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pronto14241The Seattle City Council today voted 7-2 to approve legislation that will direct $1.4 million to buy out a struggling bike-share program.

In October 2014, the city’s bike-share program called Pronto Cycle Share debuted as a public-private partnership. Late last year, the council set aside $5 million to expand the program, but plans changed after Pronto reported that it was “insolvent” due to operating losses ($1.2 million of debt) and fewer-than-expected ridership numbers.


Councilmembers spent the past few months meeting with transportation officials and debating over who should be responsible for running a bike-share program in Seattle: the city, or a private company. Topics like equity and transportation infrastructure dominated the conversation.

Ultimately, the council agreed today to use $1.4 million to purchase Pronto Cycle Share from non-profit Puget Sound Bike Share (which owns it), acquire its assets, and use the remaining $3.6 million to expand the city-owned program over the next few years.

Councilmembers Tim Burgess and Lisa Herbold voted against the legislation today, noting that the program should be run by a private company. The Stranger and Seattle Bike Blog have some other details from today’s council meeting, including a few amendments related to safe bike lanes and serving low-income communities. Seattle Bike Blog noted that Burgess referenced “optimism bias” in regard to those supporting the legislation, while Herbold said that bailing out Pronto was “like buying a flip phone and paying off the flip phone company’s debt before buying a smart phone.”

The Sustainability and Transportation Committee earlier this month voted 4-2 to approve the ordinance.

Here’s how the city describes why the program fell into debt:

Seattle’s current system, operated by Pronto, is insolvent for several reasons. In this system, operations are outsourced to a third party (unlike other bike share systems) and this creates substantial overhead costs. Additionally, insufficient funds were raised for the initial equipment purchases and consequently, borrowing costs lead to ongoing debt service payments that contributed to year-end net losses. When overhead costs and debt service payments are removed, the bike share system costs and revenues are comparable with other successful bike share systems around the country. To shift the system to an operational equilibrium where costs are more in line with revenues, and then to proceed with an expansion, the City needs to acquire the portion of the assets that Pronto owns.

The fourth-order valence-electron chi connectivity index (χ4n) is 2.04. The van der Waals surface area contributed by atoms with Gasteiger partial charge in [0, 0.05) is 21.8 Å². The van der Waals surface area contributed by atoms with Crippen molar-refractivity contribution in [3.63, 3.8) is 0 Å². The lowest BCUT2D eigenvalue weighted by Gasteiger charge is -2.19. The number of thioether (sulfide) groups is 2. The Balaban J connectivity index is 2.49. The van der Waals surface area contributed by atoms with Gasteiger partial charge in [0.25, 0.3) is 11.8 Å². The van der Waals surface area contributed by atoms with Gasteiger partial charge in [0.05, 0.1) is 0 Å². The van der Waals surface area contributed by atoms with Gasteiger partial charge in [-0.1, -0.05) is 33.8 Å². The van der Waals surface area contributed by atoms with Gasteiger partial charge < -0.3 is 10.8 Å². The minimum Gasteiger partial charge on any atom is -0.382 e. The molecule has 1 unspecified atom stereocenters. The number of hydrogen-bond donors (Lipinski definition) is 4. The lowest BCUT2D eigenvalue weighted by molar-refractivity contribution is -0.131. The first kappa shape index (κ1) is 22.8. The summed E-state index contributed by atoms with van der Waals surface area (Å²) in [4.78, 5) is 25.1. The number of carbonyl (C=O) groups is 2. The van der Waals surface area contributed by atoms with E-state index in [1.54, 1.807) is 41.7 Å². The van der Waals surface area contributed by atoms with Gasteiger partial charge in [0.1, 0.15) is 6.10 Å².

The current program is essentially a Car2go for bicycles and allows people to rent one of 500 seven-gear bikes, pedal around, and then drop off the bike at any of the 54 docking stations in town spread around the University District, South Lake Union, Downtown and Capitol Hill.

Bikers can buy an $85 annual membership that allow users to rent bikes for 30 minutes at a time without any extra charges. Those that don’t need a year-long membership can buy a $8 24-hour pass or a $16 3-day pass.

Pronto was funded by grants, sponsorships and user fees. Alaska Airlines, Vulcan, REI, Seattle’s Children’s Hospital, and others put up money to sponsor the program. Brooklyn-based Motivate, which manages similar services in nine other cities worldwide — some of which are completely private — operates the program.

There are around 3,000 members today utilizing Seattle’s bike-share system, which falls below earlier projections. Here’s how it stacks up against other programs around the country:

Via City of Seattle.
Via City of Seattle.
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